The Nerve : Audiodacity (Bird's Robe Records)
- An unusual addition to the increasingly eclectic Bird’s Robe collective. The Melbourne band mix up old-school hardcore with blues-rock, cock-rock and… hiphop? It puts them surprisingly close to fellow Aussie shredders Gay Paris, or maybe, with the hip hop thing, Deez Nutz or Infectious Grooves? This sort of thing is very easy to do REALLY badly, but here it’s loud, tight and well-produced. (Chris Cobcroft)

The Occupants: Wonderland (Single) (The A&R Department)
- Vocalist Flynn Gower who, along with his brother Luke, are both former members of Cog and now comprise this Byron Bay duo, has a breathy quality to his voice that makes him sound like Seal or the guy from Londonbeat and it contributes to a strongly poppy flavour in what is otherwise eight-and-a-half minutes of prog. rock. This work of studio wizardry is nearly worthy of the synth-prog mastery of a band like Porcupine Tree. Every element of it is virtuosic and completely unselfconscious. Cheesy, insane and beautiful. (Chris Cobcroft)

Oscar Key Sung: All I Could Do (Single) (Two Bright Lakes / Remote Control)
- This is more like it. OKS mixes up his pleasant r’n’b vocal with a soulful but upbeat house track. All the cut-up / pitch-shifted vocal samples and tinny beats link this to the more ghetto, underground house sounds of late, and as such, this is pretty fresh. (Chris Cobcroft)

Papa Pilko And The Binrats: Third Time Lucky (Indie)
- I keep hearing ‘country’ associated with Papa Pilko, but, if this EP’s anything to go by, they’re a brass and sax heavy, slow, bluesy, swing band, infatuated with the same mythological world Tom Waits inhabits. Vocalist Cyrus Pilko helps this along by sounding like a combination of Tom’s gravelliness when he’s singing at his lowest but applied to the top of his tenor range - ear-splitting goodness. (Chris Cobcroft)

Paul Conrad: Heresy Baby (Single) (Indie)
- Paul Conrad is a singer-songwriter with a taste for now classic indie, dark folk and alt-country that you might remember from The Shins and Band Of Horses (when they were slightly less pop). Heresy Baby has the big rock chorus and it’s pretty impressive, but if I had to choose it would be the b-side, Thanks For Nothing: a gothically echoing, almost angelic guitar melody played off against the bitter recriminations of the lyrics. I don’t know Paul Conrad outside of these two tracks, but for good or for ill, I expect to hear a lot more. (Chris Cobcroft)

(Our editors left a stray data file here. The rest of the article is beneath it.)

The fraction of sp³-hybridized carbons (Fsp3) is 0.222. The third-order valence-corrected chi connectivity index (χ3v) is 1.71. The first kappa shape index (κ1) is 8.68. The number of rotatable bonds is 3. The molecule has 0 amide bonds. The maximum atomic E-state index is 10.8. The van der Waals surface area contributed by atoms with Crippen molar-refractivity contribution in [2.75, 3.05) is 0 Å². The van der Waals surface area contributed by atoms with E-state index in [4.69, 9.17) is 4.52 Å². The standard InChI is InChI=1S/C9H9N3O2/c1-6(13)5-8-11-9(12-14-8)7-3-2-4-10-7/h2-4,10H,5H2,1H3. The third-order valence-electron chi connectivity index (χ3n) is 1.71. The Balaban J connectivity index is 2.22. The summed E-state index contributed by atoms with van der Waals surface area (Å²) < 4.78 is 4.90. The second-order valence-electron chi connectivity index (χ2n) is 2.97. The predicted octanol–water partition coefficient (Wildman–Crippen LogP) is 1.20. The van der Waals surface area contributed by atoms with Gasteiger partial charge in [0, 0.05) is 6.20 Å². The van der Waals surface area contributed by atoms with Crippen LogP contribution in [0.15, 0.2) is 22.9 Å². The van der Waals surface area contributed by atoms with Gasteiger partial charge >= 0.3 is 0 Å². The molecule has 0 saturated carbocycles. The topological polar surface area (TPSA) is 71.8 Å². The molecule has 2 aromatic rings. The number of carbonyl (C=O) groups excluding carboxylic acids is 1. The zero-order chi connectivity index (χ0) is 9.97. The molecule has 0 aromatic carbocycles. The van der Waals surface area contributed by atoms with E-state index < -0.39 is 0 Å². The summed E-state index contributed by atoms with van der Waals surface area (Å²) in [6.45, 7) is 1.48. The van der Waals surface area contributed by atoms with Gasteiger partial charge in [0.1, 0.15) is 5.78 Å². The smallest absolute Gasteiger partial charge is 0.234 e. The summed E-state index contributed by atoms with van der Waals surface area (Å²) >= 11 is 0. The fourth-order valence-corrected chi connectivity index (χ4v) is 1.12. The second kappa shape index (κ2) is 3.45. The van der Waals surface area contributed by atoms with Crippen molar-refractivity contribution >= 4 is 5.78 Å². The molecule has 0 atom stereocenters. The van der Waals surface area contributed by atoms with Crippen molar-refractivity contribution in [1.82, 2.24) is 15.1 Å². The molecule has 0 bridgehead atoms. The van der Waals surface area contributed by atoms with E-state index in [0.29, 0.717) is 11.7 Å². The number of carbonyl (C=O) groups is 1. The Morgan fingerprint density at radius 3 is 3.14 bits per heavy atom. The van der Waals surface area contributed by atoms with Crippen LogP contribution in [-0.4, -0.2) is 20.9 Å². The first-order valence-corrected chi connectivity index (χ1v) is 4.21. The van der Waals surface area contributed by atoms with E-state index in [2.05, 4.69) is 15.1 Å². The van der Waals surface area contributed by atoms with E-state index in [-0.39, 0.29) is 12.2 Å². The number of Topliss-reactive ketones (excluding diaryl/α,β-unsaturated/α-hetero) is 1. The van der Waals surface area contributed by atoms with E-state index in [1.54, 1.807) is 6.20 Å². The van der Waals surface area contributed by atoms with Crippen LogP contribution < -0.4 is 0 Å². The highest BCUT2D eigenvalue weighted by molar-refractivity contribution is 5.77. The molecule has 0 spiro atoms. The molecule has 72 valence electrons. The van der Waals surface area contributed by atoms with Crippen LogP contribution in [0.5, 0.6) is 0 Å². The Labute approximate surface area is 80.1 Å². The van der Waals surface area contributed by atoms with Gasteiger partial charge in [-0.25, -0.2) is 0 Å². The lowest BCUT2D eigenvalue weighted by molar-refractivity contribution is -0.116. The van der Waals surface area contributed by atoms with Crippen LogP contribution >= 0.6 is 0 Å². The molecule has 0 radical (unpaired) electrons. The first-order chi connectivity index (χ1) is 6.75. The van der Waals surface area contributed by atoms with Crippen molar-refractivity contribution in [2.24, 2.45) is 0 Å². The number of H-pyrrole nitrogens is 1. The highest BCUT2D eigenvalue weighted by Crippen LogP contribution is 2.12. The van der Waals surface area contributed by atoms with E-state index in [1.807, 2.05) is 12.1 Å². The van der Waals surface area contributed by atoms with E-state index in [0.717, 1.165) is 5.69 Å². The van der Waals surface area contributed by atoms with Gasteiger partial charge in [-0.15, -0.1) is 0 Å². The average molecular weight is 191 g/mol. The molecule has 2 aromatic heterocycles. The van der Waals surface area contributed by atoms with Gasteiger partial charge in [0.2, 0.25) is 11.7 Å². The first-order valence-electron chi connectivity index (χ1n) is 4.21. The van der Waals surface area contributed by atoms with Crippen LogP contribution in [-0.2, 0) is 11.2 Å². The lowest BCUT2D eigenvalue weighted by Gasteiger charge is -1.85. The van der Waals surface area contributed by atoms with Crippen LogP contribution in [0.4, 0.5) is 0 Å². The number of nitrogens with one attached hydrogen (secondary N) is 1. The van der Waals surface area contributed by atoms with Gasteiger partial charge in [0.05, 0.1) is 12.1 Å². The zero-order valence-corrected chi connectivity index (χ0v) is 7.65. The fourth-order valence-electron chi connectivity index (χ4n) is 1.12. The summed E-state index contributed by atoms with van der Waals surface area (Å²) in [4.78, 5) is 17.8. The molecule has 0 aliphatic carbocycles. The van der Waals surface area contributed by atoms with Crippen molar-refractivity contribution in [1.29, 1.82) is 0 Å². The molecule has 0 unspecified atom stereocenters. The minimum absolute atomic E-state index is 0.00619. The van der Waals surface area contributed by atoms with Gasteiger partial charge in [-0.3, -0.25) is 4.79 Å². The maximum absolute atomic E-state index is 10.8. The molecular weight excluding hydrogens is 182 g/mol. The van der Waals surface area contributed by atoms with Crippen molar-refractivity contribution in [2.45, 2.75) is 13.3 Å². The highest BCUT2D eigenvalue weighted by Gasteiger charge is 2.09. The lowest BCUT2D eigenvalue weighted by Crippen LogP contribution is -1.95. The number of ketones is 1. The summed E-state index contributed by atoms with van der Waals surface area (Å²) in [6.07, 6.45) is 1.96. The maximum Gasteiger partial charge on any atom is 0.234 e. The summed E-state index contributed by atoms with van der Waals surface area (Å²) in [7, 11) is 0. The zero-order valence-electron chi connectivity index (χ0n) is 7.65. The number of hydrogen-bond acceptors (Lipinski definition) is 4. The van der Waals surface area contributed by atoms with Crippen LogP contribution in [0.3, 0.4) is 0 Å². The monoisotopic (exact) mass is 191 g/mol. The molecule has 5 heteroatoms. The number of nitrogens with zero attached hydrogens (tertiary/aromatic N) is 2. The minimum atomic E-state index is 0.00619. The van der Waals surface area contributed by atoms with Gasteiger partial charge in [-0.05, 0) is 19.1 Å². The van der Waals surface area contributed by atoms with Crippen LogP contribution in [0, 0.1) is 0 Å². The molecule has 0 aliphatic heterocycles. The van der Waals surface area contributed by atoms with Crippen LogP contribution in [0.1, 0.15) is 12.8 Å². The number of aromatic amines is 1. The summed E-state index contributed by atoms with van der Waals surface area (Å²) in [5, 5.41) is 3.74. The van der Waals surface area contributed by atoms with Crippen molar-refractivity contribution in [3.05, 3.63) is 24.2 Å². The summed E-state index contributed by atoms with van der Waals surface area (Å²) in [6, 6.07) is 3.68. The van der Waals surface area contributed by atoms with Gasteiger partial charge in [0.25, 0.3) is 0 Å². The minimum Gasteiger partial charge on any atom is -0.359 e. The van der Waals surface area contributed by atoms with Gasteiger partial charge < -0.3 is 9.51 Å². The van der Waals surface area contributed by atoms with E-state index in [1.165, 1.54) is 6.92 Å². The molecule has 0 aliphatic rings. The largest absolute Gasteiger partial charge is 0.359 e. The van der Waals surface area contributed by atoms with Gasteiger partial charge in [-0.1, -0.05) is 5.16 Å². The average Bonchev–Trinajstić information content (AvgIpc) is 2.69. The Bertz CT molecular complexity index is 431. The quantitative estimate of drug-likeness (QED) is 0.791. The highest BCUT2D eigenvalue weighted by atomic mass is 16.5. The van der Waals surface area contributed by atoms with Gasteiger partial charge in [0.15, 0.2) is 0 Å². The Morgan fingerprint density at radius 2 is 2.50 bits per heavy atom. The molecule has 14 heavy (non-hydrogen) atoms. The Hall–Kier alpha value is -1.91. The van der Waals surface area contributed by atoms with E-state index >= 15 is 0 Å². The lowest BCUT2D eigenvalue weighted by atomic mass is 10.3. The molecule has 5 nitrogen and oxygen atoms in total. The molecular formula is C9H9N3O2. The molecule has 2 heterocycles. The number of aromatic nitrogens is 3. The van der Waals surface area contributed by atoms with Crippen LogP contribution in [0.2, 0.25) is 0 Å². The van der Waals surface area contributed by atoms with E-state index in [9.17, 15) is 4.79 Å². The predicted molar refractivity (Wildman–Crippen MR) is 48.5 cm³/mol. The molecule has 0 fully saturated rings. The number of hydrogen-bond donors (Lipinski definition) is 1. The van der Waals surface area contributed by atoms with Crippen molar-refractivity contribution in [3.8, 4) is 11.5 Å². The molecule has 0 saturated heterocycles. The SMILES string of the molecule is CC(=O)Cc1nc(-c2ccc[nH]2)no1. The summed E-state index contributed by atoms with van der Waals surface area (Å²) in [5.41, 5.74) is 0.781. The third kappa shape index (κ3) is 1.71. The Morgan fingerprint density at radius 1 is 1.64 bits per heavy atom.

Reverse Polarities: On The Contrary (Big Village)
- We got this a bit late, but it is pretty good. Great flow, smart spitting, bass-heavy beats matched...contrarily…to jazzy loops. It’s long, but it hits like a hammer from first to last and it’s all good. (Chris Cobcroft)

Sierra Fin: T-Shirt Weather (Single) (Grand Street Music / MGM)
- A distinctly Australian ode to summer. If this isn't playing at every barbeque over Christmas and the new year, I'll have lost a bet with myself (again). (Lonnie Gilroy)

The Stickmen: S/T / Man Made Stars (Homeless)
- One of Tasmania’s best-loved / most undersung bands continue its resurgance. Propulsive, unforgiving, murkily lofi post-punk is not so uncommon, but the quality of songwriting The Stickmen brought to their two full-lengths back in the late ‘90s is extremely uncommon. Beloved by many of Australia’s finest including Tom Lyngcoln and Mike Noga, you may have caught the band storming back to acclaim when they reformed for The Drones’ curated ATP? Now is your chance to hear those two records, lovingly remastered by Mikey Young and re-released by Homeless Records. Very special. (Chris Cobcroft)

Suiix: Planet (Single) (Indie)
- Sydney’s Sarah Julienne lists both kyu and Julia Holter as influences and, well, she’s doing my job for me. The ethereal, ambient pop melodies lilt along, weaving in and out of the crashing, kyu style beats. Very interested to hear more of this. (Chris Cobcroft)

Sumie: Sumie (Bella Union / Pias / Mushroom)
- Classic, simple acoustic folk from this melancholy, Swedish singer-songwriter. Without the country or hillbilly affectations, Sumie still has the same beautiful purity of tone as Alela Diane. (Chris Cobcroft)

Tokeo: Weasel Face (For Tony Abbott) (Single) (Indie)